The illustration shows a Chinese man in a Superman outfit telling exactly this to a bankrupt, cigar-smoking Wall Street tycoon covering his nakedness in a barrel.

“Oh, you’re just loving this, aren’t you,” the fallen high-flyer replies in the cartoon in The Australian.

Amid turmoil in the world financial sector, the International Monetary Fund predicted Wednesday that China’s economy would grow at more than 9.0 percent next year while much of the West faces recession.

That’s good news for Australia, whose own economic boom has been driven for years by China‘s insatiable demand for mineral resources such as iron ore for steelmaking and coal to fire up its industries.

“China is now a major influence in the world economy and it’s significant that the IMF doesn’t downgrade its growth prospects,” Finance Minister Lindsay Tanner told national radio Thursday.

“So we are well positioned to continue to sell an awful lot of exports to China and we believe that that’s one of the important factors that’s protecting Australia, to some extent, from the influences of the US financial crisis,” he said.

Read the rest:

Danger in China’s Capitalism: The Wild, Wild East?

January 11, 2008
By WILLIAM FOREMAN, Associated Press 

GUANGZHOU, China – Ron Rust and Beve Kozub were poking around the toy booths at China‘s biggest trade fair two years ago when something caught their eye: pouty-faced baby dolls snuggling in light blue and pink fleece blankets, their eyes tightly shut or gazing with a newborn’s woozy stare.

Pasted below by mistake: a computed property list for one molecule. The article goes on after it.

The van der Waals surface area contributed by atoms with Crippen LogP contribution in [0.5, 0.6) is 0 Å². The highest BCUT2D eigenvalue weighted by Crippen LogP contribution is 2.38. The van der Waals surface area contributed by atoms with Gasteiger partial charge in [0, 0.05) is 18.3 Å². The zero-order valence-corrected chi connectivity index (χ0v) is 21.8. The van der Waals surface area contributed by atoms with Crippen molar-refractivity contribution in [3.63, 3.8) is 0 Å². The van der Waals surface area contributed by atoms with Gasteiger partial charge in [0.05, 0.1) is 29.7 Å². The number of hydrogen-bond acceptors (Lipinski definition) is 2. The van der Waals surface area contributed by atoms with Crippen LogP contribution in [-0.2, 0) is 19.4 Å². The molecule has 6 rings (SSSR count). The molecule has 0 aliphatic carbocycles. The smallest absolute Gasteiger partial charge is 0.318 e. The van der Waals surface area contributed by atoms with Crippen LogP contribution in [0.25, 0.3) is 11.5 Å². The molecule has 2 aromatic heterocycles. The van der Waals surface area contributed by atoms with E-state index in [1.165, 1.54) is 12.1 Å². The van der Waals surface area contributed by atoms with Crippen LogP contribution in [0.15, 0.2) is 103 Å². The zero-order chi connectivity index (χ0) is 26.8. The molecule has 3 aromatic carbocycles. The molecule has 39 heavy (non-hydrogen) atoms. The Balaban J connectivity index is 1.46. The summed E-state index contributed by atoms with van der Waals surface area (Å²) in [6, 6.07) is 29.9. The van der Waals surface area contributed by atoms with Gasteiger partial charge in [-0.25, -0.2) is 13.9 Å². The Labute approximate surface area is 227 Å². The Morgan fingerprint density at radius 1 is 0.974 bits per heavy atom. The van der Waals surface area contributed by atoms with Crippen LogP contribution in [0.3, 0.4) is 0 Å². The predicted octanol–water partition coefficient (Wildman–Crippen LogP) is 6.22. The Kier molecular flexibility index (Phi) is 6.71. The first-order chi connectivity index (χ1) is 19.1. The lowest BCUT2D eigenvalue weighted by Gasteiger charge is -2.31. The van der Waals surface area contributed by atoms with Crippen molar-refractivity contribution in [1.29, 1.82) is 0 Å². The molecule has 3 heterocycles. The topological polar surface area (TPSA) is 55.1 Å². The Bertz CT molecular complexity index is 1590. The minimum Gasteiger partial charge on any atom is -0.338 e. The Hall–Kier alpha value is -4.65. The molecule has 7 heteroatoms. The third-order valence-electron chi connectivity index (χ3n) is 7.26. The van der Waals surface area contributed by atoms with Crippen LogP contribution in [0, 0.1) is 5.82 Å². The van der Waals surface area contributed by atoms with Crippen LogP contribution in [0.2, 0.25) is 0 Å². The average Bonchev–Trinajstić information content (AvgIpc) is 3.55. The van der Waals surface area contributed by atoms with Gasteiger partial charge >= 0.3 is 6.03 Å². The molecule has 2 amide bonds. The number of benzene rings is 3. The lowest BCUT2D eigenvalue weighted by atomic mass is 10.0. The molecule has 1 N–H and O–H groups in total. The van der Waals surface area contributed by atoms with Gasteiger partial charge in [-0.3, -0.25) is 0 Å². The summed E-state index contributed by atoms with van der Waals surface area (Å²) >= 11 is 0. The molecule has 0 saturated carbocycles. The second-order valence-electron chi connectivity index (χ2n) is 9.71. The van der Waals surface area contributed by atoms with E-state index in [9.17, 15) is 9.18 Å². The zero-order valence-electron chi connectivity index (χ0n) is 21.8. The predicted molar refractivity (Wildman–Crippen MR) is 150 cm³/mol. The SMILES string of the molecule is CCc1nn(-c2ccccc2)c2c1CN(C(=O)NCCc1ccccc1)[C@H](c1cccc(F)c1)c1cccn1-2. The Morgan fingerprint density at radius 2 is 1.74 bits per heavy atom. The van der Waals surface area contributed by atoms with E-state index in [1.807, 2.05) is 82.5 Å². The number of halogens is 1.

The American dealers plunked down $22,052 for a shipment of 2,740. But the lifelike dolls turned out to be knockoffs. Rust and Kozub were slapped with a lawsuit that could have cost them their home in Harmony, Pennsylvania.

The Americans fell prey to one of the many dangers of China’s rough and raw capitalism. It’s a cutthroat, predatory world where many factories cut corners to make an easy buck or just stay ahead of the thousands of others vying for their business. Safety scares, copyright ripoffs and outright thuggery are endemic.

Read the rest: